Simona [00:44:33] [00:44:33]You know, I think about this often, because I feel like I live a life that is way more unconventional than most people. Like, I don’t really follow, you know, societal rules. I don’t really live my life in the way that most people do. And I think the first thing is, like, you just got to be good with that, and you just have to know that, like, people are not going to understand, but it’s also not their job to, you know? And it’s not your job to make them understand. And I really think about this, especially a lot lately. Do I really want to be taking advice or criticism from someone that I would never want to be in their shoes? Right? So, a lot of the times people who judge us, or people who are not kind, or people who have a lot of thoughts. Yes, they can be coming from a place of love, especially if it’s a family member and, you know, there can always be concern in that kind of stuff. But I really think about, you know, would this person ever want to, like, live their life in the same way as me? If the answer is no, it doesn’t matter. You know what I mean? Like, their opinion, their thought, while appreciated, doesn’t matter. And that takes a long time, in my opinion, to get to of this place of, like, you know, detachment if you will. But – and it’s so convoluted, because I feel like I still go through this, like, all the time. But at the end of the day, people who are going to be judgmental, people who are going to be negative, people who are going to talk badly about you are people that are either jealous or they wish that they could do what you were doing. You know what I mean? And so, it’s like I try and take it as like, “Thanks for the concern. But like, I’m good, and I’m going to keep doing what feels right to me.” As long as your integrity with yourself and that you’re being respectful and kind, then that’s – I think that’s the only thing that matters. That’s, for me anyways, that’s the only thing that matters.[96.6s]

Patricia [00:46:11] You know, I think it’s always so necessary to hear these thoughts, because I feel like no one who has gone through the struggle or who got over the cringe is ever going to make fun of someone who’s still trying, right? It’s always, like, the people who, you know, let’s say haters haven’t gone through that process, so they don’t they don’t understand. So…

Simona [00:46:30] [00:46:30]Exactly! And it’s like, okay, but you know, why make fun of someone who’s trying to do something different in life? Like, life is meant to be enjoyed, and explored, and trying new things. And just test something, like, you have no idea how your life can change. We look at our lives through this lens of where we are today, but you have no idea what your life is going to look like in six months from now, and all it takes is for you to just choose a different thought, choose a different choice, and to not pay so much attention or so much care to what other people think that you’re doing right or wrong in your life. Like, unless – someone has said this to me recently, like, unless they’re paying your bills, their opinions shouldn’t matter. And, like, I’m like, “Okay, yeah!” Like, that actually is very tangible for me. Like, you’re not paying my bills, so why are you telling me how to live my life? [44.0s]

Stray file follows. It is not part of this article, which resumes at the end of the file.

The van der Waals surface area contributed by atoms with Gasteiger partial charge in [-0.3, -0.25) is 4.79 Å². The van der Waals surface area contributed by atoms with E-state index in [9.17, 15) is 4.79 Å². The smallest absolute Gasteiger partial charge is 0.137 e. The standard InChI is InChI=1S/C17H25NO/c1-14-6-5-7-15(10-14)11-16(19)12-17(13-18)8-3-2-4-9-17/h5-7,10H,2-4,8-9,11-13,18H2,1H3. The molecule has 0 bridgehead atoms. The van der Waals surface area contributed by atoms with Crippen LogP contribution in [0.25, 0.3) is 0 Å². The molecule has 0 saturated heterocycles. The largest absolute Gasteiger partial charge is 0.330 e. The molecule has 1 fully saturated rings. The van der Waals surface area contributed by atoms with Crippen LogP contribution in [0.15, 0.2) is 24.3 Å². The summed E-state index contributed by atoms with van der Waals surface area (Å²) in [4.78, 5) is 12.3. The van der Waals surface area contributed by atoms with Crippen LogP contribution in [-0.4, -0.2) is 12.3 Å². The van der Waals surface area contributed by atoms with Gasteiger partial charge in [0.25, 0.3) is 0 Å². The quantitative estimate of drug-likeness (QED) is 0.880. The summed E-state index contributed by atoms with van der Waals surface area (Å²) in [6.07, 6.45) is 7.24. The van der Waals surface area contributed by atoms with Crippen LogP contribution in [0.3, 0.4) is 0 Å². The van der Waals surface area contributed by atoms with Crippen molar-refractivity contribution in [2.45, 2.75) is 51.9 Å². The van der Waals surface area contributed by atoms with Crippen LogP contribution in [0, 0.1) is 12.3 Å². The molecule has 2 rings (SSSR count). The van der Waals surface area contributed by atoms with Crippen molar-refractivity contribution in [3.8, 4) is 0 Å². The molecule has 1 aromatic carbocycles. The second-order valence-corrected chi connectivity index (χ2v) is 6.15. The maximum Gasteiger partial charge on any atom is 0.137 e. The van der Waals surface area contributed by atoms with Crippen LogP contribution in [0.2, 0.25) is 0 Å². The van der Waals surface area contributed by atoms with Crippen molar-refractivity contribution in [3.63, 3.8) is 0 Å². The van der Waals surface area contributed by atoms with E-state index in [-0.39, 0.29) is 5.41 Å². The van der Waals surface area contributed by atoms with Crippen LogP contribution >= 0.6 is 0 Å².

Patricia [00:47:15] It’s not worth the time of day. Well, what advice would you give to aspiring podcasters who want to start their own shows but don’t know where to begin?

Simona [00:47:23] Am I allowed to plug my free resource? Because – Absolutely! Yeah, okay. Cause I was going to say, I feel like that’s a really good spot to start because, honestly, it’s a checklist. It’s an eight-week checklist that takes you through the entire process of starting and getting your, like, getting your podcast from, like, in your mind to actually start it. So, I would start there. But then the other thing I would say, too, is like, don’t get too caught up in all of, like, the nitty gritty. Things can change. Like, when I started Happiness Happens, I did not have video, I didn’t have a set, I didn’t have, like, half of the things, although video wasn’t really, like, as big as it is now back then, but you can always add. So it’s like, what is the path, like, of least resistance? And what is the way that you can do it in the way that’s most aligned to you? So yeah, so I would say go download my guide, because that’ll be really helpful to you, and then also just start. Just start and one foot in front of the other, and just keep going.

Patricia [00:48:16] I’m going to make sure all of those resources will be available. I’ll be linking that in our description. And how do you see the future of podcasts evolving and what trends do you anticipate in the coming years?